That was my own fault, sort of. In fact I blame it on Arkansas. I was walking down the high street in Fayetteville one day, where I was holed up for the summer with my U of A partner before setting off for fieldwork back home in the Adirondacks – a warm-up, in my mind, for the “real” work I would eventually do in the mother of all forests, Amazonia. It was one of those dreamy Dixie afternoons where the heat builds to a fever until the skies break and rain down pitchforks and hammer handles while the gutters rise to rushing cricks. I ducked into a record shop to wait out the storm, and was flipping through the wares when I came upon a face that was a dead-ringer for my stepfather, a trucker, Teamster, mechanic and casual troubadour who crossed the bar when I was sixteen but lived fondly in my memories. Whoever it was, he was a redneck for sure; you could tell by the devil-may-care inclination at which the cigarette dangled truculently from the corner of his lips and the lean, World War Two cut of his jib. I bought the CD and took it back to our flat to give it a whirl. And then, I had a Lucy moment – you know, that point in one of the Narnia books where the wardrobe kid awakens to a voice, but can’t figure out where she’s heard it before, and knows only that it’s her favourite voice in the world. I recognized snippets of the tunes, but it was that voice, and what it said, that grabbed me by the gut. It was Woody Guthrie. I’ll bear the full weight of the metaphor. Lucy heard Aslan and Aslan means Jesus. I don’t believe in Jesus or any other deity, but what I heard that day was as close as I’ve ever come to epiphany. Hillbillies had politics? Socialist politics? Why in Sam Hill didn’t anybody tell me? I was one! Why didn’t I know? At that moment I felt like a foreigner in my own country, and as everybody knows, nothing baits an anthropologist like the seduction of the exotic other, even if it happens to be yourself. So, like many an anthropod before me, I went native, and I never looked back. Later, when I read Vine Deloria Jr’s superb essay “Anthropologists and Other Friends” (from Custer Died for Your Sins, required reading for all anthropologists everywhere for all time), I was glad I did. Sort out your own shit before you come running to save us, is the short version, and that’s a credo of anti-hypocrisy I could get behind. But the truth is the decision was entirely selfish. Anthropology had been a way for me to escape my heritage of shitkicking crackerism, an exercise in self-loathing. Now it was an exercise in auto-pyschoanalysis.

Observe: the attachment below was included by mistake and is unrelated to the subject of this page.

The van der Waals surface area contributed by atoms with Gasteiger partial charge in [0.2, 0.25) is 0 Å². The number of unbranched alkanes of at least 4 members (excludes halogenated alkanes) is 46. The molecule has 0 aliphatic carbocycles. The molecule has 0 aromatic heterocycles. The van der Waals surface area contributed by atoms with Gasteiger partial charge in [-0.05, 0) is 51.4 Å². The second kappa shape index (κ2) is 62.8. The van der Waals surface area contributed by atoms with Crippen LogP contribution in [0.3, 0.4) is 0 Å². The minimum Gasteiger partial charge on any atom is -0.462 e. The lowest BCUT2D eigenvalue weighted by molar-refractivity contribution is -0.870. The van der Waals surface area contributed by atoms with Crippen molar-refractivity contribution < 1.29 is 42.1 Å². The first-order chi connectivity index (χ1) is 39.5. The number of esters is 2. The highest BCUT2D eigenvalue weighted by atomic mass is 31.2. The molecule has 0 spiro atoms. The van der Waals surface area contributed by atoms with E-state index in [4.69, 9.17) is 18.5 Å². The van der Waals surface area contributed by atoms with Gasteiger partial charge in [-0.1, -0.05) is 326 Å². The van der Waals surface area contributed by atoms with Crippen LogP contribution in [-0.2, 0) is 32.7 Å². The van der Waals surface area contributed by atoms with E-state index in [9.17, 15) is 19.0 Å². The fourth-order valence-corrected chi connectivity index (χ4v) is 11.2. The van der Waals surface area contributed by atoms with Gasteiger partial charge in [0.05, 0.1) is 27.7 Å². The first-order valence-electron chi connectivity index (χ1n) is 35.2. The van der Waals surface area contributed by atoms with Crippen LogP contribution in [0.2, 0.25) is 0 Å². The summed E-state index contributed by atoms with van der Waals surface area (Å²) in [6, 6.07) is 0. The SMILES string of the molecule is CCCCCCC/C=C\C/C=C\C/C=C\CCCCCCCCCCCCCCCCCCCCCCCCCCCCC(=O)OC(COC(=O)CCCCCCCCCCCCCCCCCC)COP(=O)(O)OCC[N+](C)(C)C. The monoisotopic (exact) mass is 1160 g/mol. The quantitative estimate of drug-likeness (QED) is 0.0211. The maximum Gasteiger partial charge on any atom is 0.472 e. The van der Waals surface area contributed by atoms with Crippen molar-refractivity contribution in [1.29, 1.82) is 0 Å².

It’s taken a bit longer to apply the heal-thy-self edict to the individual scale. For me, that’s meant finally separating anthropology from academia. And hold on to your hats because I’m going to let the cat out of the bag here – a lot of the time, academia’s a drag. The bureaucratic busywork, the public vilification, the endless struggle for meagre funding, the mousy obeisance to those who occasionally chuck a dime our way, the manic publishing treadmill which favours quantity over quality and pushes all production toward mediocrity, the incessant big-fish-in-a-small-pond dick-waving, the self-consuming spiral of endless, imperious critique. I’ll be more than pleased to drain that dingy bathwater while I struggle to keep hold of the baby. And I certainly won’t miss the ritual humiliation of the job hunt, a process calculated to test the subservience margins of prospective applicants, and one that invariably seems to turn otherwise decent human beings into the most inconsiderate boobs on the planet. I once learned I lost out to the other guy on a short-list of two when the department welcomed him as the new faculty member on their website. Another time, after being flown all the way across the Atlantic for three full days of wining and dining and grilling and fawning, a search chair engaged in the ethically-dodgy task of selecting his own retirement replacement refused to even answer my emails inquiring whether I got the job, leaving me to sweat it out like a wallflower after a blind date until I finally got the straight dope from a dean. And don’t get me started on committees that require three full letters of reference from all 500 candidates for a low-wage sweatshop replacement in East Bumfuck before they’ve even glanced at a CV. I can only presume they do it to torture their colleagues, but it’s a ballache for everyone involved.